wild coffee plant

Florida’s Wild Coffee Plant

Last Updated: 06/15/2022

I went to a plant festival hosted by my local UF-IFAS extension office with one goal: pick up some Florida natives – bonus points if they’re edible. Imagine my excitement when I saw a little plant for sale with the tag “Wild Coffee.” I snatched that container up, dreaming of all the home-roasted cups in my future. I admit that this was an impulse buy. I knew nothing about the wild coffee plant and what I learned during my research surprised me.

Can You Drink the Wild Coffee Plant?

I bought my Florida wild coffee plant with the intention of drinking it but unfortunately for me, wild coffee is an ornamental shrub. Although some claim that you can roast and drink wild coffee seeds, they don’t contain caffeine. In fact, many people say that a brew made from wild coffee will only leave you with a headache. Try it at your own risk, and I’m giving you no guarantees that you won’t get sick.

Lack of caffeine aside, wild coffee makes a nice addition to the Florida garden, especially for those who have a lot of shade.

wild coffee
Photo Credit: Jordan Wamke

What is the Wild Coffee Plant?

Wild coffee is an herbaceous shrub that’s native to Florida, the Caribbean, and Central and South America. There are more than 100 wild coffee species known to exist, but only 4 of them grow in Florida. One of the most common cultivars is the dwarf species Psychotria nervosa, also known as little psycho and Seminole balsamo.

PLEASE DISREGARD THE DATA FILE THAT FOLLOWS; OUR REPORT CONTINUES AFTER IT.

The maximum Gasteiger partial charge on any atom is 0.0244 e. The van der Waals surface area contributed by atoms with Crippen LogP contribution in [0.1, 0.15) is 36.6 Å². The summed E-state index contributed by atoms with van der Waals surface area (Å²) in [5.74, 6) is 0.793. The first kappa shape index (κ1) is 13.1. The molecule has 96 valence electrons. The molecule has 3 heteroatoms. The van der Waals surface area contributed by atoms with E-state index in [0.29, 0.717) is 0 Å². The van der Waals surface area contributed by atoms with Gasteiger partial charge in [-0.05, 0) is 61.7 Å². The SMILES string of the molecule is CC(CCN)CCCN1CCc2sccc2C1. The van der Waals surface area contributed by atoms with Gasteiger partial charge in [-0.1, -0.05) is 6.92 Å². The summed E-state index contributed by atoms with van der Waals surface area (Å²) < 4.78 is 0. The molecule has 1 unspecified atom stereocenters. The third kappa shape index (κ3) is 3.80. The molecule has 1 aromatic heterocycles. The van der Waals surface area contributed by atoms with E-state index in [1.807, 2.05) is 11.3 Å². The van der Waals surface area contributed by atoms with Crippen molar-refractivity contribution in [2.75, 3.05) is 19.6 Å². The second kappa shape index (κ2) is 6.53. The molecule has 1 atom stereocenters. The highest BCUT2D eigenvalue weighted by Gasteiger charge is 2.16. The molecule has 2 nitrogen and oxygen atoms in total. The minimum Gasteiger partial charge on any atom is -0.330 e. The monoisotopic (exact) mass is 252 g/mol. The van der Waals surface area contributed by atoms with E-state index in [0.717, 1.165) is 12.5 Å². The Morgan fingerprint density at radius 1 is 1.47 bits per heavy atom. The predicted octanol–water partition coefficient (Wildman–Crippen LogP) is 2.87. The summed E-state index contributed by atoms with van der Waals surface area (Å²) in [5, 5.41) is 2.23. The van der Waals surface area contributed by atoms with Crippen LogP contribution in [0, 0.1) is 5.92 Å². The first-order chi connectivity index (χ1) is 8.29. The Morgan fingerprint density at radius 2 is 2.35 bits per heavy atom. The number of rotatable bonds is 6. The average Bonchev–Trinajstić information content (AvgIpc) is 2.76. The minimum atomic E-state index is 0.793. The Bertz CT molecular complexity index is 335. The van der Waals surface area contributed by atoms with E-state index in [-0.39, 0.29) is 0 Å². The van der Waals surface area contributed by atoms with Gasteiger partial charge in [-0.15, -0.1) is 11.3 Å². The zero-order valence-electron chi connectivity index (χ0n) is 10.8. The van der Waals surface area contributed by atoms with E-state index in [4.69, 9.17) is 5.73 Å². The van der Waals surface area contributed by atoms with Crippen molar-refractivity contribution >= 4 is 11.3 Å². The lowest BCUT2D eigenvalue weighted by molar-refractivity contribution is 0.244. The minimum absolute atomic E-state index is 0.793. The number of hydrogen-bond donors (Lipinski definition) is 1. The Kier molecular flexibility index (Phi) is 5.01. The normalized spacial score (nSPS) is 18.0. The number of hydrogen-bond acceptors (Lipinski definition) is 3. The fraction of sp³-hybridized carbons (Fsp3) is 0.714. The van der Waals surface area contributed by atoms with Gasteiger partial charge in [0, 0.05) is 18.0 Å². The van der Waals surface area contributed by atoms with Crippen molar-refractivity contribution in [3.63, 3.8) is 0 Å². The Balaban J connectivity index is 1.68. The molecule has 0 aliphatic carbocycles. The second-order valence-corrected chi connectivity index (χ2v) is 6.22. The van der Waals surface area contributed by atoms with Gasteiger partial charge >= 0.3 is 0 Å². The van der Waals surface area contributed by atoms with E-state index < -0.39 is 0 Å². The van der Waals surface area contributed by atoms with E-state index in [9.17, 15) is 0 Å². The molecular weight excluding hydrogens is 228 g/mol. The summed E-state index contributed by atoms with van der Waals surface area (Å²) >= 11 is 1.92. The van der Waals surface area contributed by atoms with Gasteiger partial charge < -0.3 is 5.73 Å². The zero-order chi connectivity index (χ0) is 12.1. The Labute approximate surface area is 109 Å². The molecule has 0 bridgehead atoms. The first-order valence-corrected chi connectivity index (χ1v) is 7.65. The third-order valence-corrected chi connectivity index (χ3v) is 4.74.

The Latin name Psychotria nervosa translates to “giving life” (Psychotria) and sinewy (nervosa). This name describes wild coffee’s ritual and medicinal uses in certain cultures —  there are reports that the leaves contain the psychoactive compound DMT.

what does wild coffee look like
Photo Credit: James St. John

Wild coffee has a pretty large range when it comes to height – it can grow anywhere between 3 and 10 feet tall. How tall it grows depends on how much shade it’s in. The more shade, the bigger the plant. It spreads from 1 to 8 feet.

Psychotria nervosa grows smaller at about 3 feet tall. This is because it’s a dwarf variety. Psychotria nervosa makes for an awesome understory plant since it loves shade.

A lot of people plant wild coffee because of its unique leaves. Depending on how much light they get, the leaves range from light green to dark.  They’re glossy with an embossed texture.

The warmest parts of Florida will see wild coffee blooms in spring. Central and lower North Florida will have to wait until late summer or early fall. After pollination, the understated, white flowers form into clusters of red berries which contain two seeds each.

How to Grow the Wild Coffee Plant

Wild coffee will grow from seed or from cuttings. If you do plan on growing from seed, make sure to remove the outer berry before planting the seed into the ground. Wild coffee seeds also don’t last very long, so plant them quickly. Once established, wild coffee is an easy self-seeder.

Many smaller nurseries specialize in Florida natives, including Psychotria nervosa. You can use the FANN database to find a Florida native nursery near you. You can also find wild coffee plants online.